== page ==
Editor's note: For safety and privacy purposes, the name of the Lagoon veterinarian and location of where the tigers are temporarily being cared for have been withheld.
FARMINGTON -- Two 12-week-old white Bengal tiger cubs, the temporary rowdy house guest of the Lagoon veterinarian caring for them, are the latest homegrown additions to the Farmington amusement park zoo.
The male and female felines, known as Titan and Athena, now weighing between 25 and 35 pounds, are scheduled to return within the month to the Lagoon zoo where they were born Sept. 12, said a Lagoon animal manager.
"We have two new white tiger cubs," Lagoon vice president of marketing Dick Andrew said proudly.
"They are the offspring of our (mature white Bengal) tigers," he said.
The small zoo, with about 70 animals, is part of the park's Wild Kingdom Ride, a canopy-covered, slow-moving train that takes guests around a lagoon and past enclosures where lions, tigers and eagles are kept.
It's not uncommon for animals at the park zoo to give birth, Andrew said. But this is the first time white Bengal tigers, a unique animal, he said, have been part of that zoo offspring.
"These are quite rare animals," Andrew said.
The coat of a white Bengal tiger is caused by a double recessive allele in the genetic makeup, and turns up naturally only about once in every 10,000 births, according to The Indian Tiger Welfare Society website.
White tigers in the wild live for about 10 to 15 years, while white tigers in zoos usually survive 16 to 20 years, the website reads.
"They are considered to be on the endangered species list, although they not a species," Lagoon's animal manager said.
But Lagoon officials have yet to make a decision whether the tiger cubs will be marketed as a park attraction come this spring when the park reopens.
"We really don't know what our long-term plans are for them," Andrew said.
If the tigers are to be permanently placed in the park, Andrew said, he would expect they would be placed in an enclosure separate of the den where the park's mature tigers are held.
"If all goes well the tiger (cubs) will be brought down here to Lagoon in a month or so," Andrew said. "They are really cute, and quite stunning to look at."
The physical characteristics separating the male from the female, outside gender, is that the male, Titan, has a more block-shaped head and is a little larger, while Athena has stripes that run the length of her paws.
But how the pair of Bengal cubs came to be did initially catch park officials off-guard.
In September 2009 Lagoon acquired for its zoo two mature white Bengal tigers, a male and female, from an Indiana zoo facing financial hardship, the park's animal manager said.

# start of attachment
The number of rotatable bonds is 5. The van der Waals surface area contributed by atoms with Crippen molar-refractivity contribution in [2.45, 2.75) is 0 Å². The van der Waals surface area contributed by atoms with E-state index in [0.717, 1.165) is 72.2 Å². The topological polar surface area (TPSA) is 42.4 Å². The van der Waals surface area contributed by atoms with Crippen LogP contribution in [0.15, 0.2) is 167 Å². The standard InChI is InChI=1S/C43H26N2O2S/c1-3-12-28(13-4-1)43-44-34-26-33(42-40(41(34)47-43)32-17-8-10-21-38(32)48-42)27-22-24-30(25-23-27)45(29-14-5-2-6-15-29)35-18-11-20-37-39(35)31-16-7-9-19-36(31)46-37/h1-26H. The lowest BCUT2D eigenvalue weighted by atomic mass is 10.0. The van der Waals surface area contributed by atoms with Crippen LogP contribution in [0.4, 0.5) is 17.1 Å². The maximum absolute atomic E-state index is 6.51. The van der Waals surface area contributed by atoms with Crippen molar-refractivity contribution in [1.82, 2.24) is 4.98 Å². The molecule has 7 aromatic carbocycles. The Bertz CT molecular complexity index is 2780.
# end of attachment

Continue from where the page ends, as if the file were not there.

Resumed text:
One of the tigers, a female, within weeks of arriving became sick and died from a pre-existing lung fungus she had come in contact with before arriving at Lagoon.
With the male tiger being unhappy and struggling with the loss of his mate, the park acquired another female white Bengal tiger in February, the park manager said.
That particular female was pregnant at the time, giving birth to a litter of three premature cubs with deformities that as a result all died within hours.
The park than had a difficult time getting the female tiger to eat, but her appetite improved once she was put in with the original white Bengal male.
It was on Sept. 12 the female, still in a weakened state from a lack of eating, gave birth to Titan and Athena.
The two tiger cubs were immediately separated from their mother upon the veterinarian's recommendation after she showed no interest in cleaning them after the birth, including removing the birthing sack off the male.
The cubs were then taken to Lagoon's veterinarian, who for 12 weeks has been caring for the tigers, including bottle-feeding them a diet consisting of a powdered milk substance and goats milk, beef-flavored Gerber baby food and of late, some solids, including salmon and halibut.
Under the supervision of the veterinarian, the tiger cubs, who romp and wrestle about like two large house kittens armed with a jungle growl attitude, have continued to grow, adding about a half-a-pound per day to their weight.
Before the animals reach full maturity, the male will weigh about 700 pounds, while the female will weigh between 450 to 550 pounds, officials said.
"So, they have been raised and fed by this veterinarian, and are healthy," Andrew said.
But the cubs are still young enough to where they are vulnerable to "this, that and the other," he said. For that reason the cubs will remain in relative isolation until a later date, Andrew said.
To make the cubs feel at home when they do arrive back at the park, the couches the cubs have been playing and sleeping on while under the veterinarian's care will come with them, said the park animal manager.